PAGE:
Rand Paul begins his Time op-ed about Ferguson with a good point: One concrete way politicians can lessen discrimination in the criminal justice system is by reforming policing practices and the war on drugs. “Michael Brown’s death and the suffocation of Eric Garner in New York for selling untaxed cigarettes indicate something is wrong with criminal justice in America,” the Kentucky senator writes. “The War on Drugs has created a culture of violence and put police in a nearly impossible situation.”

But Paul's meandering argument unravels from there. Going into full libertarian mode, he writes that "we all hold a certain degree of responsibility for our lives and it’s a mistake to simply blame others for our problems." He says, unbelievably, that "no law" can possibly reform the criminal justice system. Then he points to the "link between poverty, lack of education, and children outside of marriage is staggering and cuts across all racial groups."

It sounds a bit like another one of his rambling speeches. And then there's this:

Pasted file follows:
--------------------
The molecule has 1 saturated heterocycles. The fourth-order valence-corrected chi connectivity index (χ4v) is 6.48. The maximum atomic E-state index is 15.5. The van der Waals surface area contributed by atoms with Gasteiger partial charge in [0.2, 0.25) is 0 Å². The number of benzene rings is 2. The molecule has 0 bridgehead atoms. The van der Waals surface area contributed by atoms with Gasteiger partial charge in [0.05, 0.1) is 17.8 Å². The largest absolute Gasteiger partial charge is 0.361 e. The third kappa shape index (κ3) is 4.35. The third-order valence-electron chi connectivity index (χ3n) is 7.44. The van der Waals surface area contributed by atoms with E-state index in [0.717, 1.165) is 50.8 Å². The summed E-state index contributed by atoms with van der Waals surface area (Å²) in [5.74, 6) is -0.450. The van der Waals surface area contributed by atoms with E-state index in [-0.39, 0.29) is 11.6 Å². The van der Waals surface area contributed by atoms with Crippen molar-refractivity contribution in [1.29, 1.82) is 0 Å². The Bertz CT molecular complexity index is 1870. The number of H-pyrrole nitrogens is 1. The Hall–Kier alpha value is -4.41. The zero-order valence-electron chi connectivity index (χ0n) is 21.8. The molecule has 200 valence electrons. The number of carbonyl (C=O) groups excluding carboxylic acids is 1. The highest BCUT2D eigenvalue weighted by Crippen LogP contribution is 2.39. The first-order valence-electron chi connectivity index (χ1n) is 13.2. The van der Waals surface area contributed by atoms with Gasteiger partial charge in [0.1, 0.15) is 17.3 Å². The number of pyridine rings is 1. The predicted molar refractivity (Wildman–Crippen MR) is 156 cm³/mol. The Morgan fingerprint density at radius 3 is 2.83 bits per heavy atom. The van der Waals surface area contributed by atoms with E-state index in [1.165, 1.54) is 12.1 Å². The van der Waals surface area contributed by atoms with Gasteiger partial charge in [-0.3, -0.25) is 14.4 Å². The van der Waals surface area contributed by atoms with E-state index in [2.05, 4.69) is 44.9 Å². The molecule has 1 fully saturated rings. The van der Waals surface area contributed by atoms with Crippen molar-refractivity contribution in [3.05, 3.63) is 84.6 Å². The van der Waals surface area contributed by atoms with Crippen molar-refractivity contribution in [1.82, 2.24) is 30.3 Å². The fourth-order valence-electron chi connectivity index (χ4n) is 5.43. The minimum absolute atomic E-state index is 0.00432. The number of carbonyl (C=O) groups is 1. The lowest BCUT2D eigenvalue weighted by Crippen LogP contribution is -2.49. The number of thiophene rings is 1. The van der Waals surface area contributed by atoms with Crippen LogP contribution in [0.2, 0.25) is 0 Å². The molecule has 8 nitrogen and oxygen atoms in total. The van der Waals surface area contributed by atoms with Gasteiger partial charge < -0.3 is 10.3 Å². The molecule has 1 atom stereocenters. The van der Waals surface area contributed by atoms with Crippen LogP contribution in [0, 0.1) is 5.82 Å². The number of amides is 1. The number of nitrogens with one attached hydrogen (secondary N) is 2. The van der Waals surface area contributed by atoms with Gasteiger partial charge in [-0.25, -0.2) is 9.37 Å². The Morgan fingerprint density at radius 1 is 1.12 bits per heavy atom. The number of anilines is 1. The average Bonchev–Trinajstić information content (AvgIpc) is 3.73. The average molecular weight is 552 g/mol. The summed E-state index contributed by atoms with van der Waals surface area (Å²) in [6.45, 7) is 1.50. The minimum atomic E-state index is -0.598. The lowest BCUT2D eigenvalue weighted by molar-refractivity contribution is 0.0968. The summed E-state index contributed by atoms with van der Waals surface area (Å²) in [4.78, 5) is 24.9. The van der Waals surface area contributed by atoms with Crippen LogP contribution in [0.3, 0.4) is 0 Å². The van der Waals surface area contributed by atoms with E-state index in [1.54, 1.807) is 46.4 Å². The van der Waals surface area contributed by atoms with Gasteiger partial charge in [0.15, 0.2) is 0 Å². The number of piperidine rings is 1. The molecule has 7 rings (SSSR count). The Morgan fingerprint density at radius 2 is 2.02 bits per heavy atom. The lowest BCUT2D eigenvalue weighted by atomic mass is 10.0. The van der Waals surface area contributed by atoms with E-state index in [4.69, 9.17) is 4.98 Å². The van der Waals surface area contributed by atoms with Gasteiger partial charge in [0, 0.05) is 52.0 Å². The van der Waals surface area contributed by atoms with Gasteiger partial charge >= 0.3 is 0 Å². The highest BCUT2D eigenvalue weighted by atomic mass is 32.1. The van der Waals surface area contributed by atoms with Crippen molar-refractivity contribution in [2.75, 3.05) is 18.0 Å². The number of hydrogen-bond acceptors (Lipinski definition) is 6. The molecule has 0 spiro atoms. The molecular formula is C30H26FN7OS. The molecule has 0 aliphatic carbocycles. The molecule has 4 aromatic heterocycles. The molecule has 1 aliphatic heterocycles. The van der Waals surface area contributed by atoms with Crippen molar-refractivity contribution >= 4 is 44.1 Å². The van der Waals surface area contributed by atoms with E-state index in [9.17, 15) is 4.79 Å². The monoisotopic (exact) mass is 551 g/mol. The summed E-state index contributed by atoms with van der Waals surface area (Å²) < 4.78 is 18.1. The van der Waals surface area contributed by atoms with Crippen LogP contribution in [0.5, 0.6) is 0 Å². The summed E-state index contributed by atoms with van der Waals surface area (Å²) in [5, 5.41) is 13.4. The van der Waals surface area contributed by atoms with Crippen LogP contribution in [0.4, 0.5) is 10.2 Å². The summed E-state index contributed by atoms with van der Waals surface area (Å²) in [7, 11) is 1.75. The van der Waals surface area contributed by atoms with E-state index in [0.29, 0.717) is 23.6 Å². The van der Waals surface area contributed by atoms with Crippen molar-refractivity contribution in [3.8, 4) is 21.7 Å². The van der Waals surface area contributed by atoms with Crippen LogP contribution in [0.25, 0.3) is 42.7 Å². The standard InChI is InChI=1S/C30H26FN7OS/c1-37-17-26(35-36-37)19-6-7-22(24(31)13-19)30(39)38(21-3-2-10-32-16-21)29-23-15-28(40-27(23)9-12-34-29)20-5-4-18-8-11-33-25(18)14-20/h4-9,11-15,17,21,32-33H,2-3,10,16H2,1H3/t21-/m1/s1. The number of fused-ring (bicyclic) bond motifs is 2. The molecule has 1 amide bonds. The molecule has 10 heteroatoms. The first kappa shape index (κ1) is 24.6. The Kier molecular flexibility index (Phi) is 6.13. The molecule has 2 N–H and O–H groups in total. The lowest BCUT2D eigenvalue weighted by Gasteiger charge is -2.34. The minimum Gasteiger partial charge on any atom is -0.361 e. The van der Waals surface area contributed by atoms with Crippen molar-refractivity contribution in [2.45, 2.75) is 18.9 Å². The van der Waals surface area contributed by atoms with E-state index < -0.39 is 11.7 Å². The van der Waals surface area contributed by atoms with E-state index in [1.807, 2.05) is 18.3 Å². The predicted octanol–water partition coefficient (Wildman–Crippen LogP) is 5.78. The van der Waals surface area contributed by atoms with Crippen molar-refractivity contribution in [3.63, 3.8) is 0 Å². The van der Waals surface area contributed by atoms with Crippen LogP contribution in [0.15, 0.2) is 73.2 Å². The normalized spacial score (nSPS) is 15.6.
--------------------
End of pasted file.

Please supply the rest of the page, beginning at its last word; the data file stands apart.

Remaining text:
I have no intention to scold, but escaping the poverty and crime trap will require more than just criminal justice reform. Escaping the poverty trap will require all of us to relearn that not only are we our brother’s keeper, we are our own keeper. While a hand-up can be part of the plan, if the plan doesn’t include the self-discovery of education, work, and the self-esteem that comes with work, the cycle of poverty will continue.

Paul is essentially arguing that escaping poverty is not just a matter of criminal justice reform, but of character reform, too, on both the individual and community level. Of course, in scolding the poor, he also manages to scold government assistance. Lift yourself up, he's saying, because the government can't—and shouldn't—do it for you.

Paul's references to "lack of education" and single parenthood are the only nods toward the systemic socioeconomic issues that make it so hard to escape poverty. And character's hardly the reason for it. For starters, it's the lack of job training and opportunities, inner-city schools' inability to attract top talent, and the struggle to put enough food on the table (the link between learning and nutrition is well documented). And guess who has the power and means to address many of these problems? The very government whose laws Paul has no faith in.